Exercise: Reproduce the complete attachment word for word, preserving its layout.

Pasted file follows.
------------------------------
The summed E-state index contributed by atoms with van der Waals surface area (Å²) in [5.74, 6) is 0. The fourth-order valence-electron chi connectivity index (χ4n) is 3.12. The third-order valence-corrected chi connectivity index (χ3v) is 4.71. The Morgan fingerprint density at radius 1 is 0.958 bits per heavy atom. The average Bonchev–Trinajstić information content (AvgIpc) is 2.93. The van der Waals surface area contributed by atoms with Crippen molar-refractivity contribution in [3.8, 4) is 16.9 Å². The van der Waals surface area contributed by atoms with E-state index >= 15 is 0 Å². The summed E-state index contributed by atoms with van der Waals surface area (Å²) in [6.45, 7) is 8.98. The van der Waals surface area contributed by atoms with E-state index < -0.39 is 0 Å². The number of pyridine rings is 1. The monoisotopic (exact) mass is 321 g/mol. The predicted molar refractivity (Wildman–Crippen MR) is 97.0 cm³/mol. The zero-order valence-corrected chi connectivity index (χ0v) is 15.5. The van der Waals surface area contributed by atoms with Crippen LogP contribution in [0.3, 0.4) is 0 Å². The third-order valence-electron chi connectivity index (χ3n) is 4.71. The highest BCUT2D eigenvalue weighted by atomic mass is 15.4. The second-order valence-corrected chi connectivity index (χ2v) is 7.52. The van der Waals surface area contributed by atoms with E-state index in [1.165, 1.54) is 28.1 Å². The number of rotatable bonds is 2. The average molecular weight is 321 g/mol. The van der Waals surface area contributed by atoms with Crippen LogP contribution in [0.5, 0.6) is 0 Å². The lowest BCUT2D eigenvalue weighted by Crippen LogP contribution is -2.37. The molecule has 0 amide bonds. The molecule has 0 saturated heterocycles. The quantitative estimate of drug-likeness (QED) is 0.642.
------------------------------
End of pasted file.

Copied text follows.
The summed E-state index contributed by atoms with van der Waals surface area (Å²) in [5.74, 6) is 0. The fourth-order valence-electron chi connectivity index (χ4n) is 3.12. The third-order valence-corrected chi connectivity index (χ3v) is 4.71. The Morgan fingerprint density at radius 1 is 0.958 bits per heavy atom. The average Bonchev–Trinajstić information content (AvgIpc) is 2.93. The van der Waals surface area contributed by atoms with Crippen molar-refractivity contribution in [3.8, 4) is 16.9 Å². The van der Waals surface area contributed by atoms with E-state index >= 15 is 0 Å². The summed E-state index contributed by atoms with van der Waals surface area (Å²) in [6.45, 7) is 8.98. The van der Waals surface area contributed by atoms with E-state index < -0.39 is 0 Å². The number of pyridine rings is 1. The monoisotopic (exact) mass is 321 g/mol. The predicted molar refractivity (Wildman–Crippen MR) is 97.0 cm³/mol. The zero-order valence-corrected chi connectivity index (χ0v) is 15.5. The van der Waals surface area contributed by atoms with Crippen LogP contribution in [0.3, 0.4) is 0 Å². The third-order valence-electron chi connectivity index (χ3n) is 4.71. The highest BCUT2D eigenvalue weighted by atomic mass is 15.4. The second-order valence-corrected chi connectivity index (χ2v) is 7.52. The van der Waals surface area contributed by atoms with E-state index in [1.165, 1.54) is 28.1 Å². The number of rotatable bonds is 2. The average molecular weight is 321 g/mol. The van der Waals surface area contributed by atoms with Crippen LogP contribution in [0.5, 0.6) is 0 Å². The lowest BCUT2D eigenvalue weighted by Crippen LogP contribution is -2.37. The molecule has 0 amide bonds. The molecule has 0 saturated heterocycles. The quantitative estimate of drug-likeness (QED) is 0.642.